School officials don't know when, or if, school vouchers will be available here.
By RON COLE
VINDICATOR EDUCATION WRITER
YOUNGSTOWN -- The telephone in Carolyn Funk's office has been particularly busy since the U.S. Supreme Court ruled a week ago that school vouchers are constitutional.
Funk, treasurer of the city public schools, says she has received numerous calls from parents asking where they can get vouchers so they can send their children to private schools in the fall.
The answer? Nowhere.
"The voucher program does not yet exist in the Youngstown school system or any other school system in Ohio other than Cleveland," Funk said.
"We're getting enough phone calls that we need to put the issue to rest."
By a 5-4 margin, the court ruled that a 6-year-old program in Cleveland that provides tax dollars to parents to send their children to private, religious schools meets constitutional muster.
About 4,000 of Cleveland's 57,000 elementary-age pupils get $2,250 to help pay tuition at any of 51 participating schools, all but nine of which are religious. Most are Catholic.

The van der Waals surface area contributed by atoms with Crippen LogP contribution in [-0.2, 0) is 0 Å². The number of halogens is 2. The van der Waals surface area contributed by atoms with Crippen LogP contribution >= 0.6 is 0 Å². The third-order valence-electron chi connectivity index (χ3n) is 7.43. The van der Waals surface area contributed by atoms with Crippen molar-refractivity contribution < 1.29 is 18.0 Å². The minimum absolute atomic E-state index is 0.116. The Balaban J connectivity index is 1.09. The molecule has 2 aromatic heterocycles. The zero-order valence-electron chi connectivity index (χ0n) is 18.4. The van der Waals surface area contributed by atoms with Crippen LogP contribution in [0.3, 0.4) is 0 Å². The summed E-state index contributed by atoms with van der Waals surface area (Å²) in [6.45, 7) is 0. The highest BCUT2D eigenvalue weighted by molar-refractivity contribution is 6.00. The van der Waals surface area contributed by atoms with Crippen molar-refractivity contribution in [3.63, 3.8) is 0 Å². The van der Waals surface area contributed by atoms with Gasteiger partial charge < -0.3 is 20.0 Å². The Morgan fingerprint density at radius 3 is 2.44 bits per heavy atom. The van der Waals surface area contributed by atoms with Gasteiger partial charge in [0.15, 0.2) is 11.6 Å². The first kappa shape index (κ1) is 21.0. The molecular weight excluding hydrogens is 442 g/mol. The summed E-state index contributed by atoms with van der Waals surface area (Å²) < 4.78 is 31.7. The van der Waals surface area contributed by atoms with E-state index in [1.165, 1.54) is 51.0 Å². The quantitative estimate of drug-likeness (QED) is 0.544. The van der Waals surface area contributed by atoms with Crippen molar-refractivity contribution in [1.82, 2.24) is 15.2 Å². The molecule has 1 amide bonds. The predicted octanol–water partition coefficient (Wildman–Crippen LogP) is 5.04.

Cleveland, Milwaukee and Florida are the only tax-supported voucher programs in the nation.
The ruling was expected to spark renewed efforts to expand the programs to other states and communities, including possibly Youngstown, and President Bush made a stop in Cleveland this week to celebrate the decision.
But just because the court ruled vouchers constitutional does not mean they'll ever be available in Youngstown, Funk said.
Expanding the voucher program beyond Cleveland would take an act of the Ohio General Assembly. "And it would be heavily fought," Funk said.
Even Gov. Bob Taft, who hailed the court's decision, has struck a cautious tone, saying the state should continue to evaluate the academic effectiveness of the Cleveland program before considering expansion.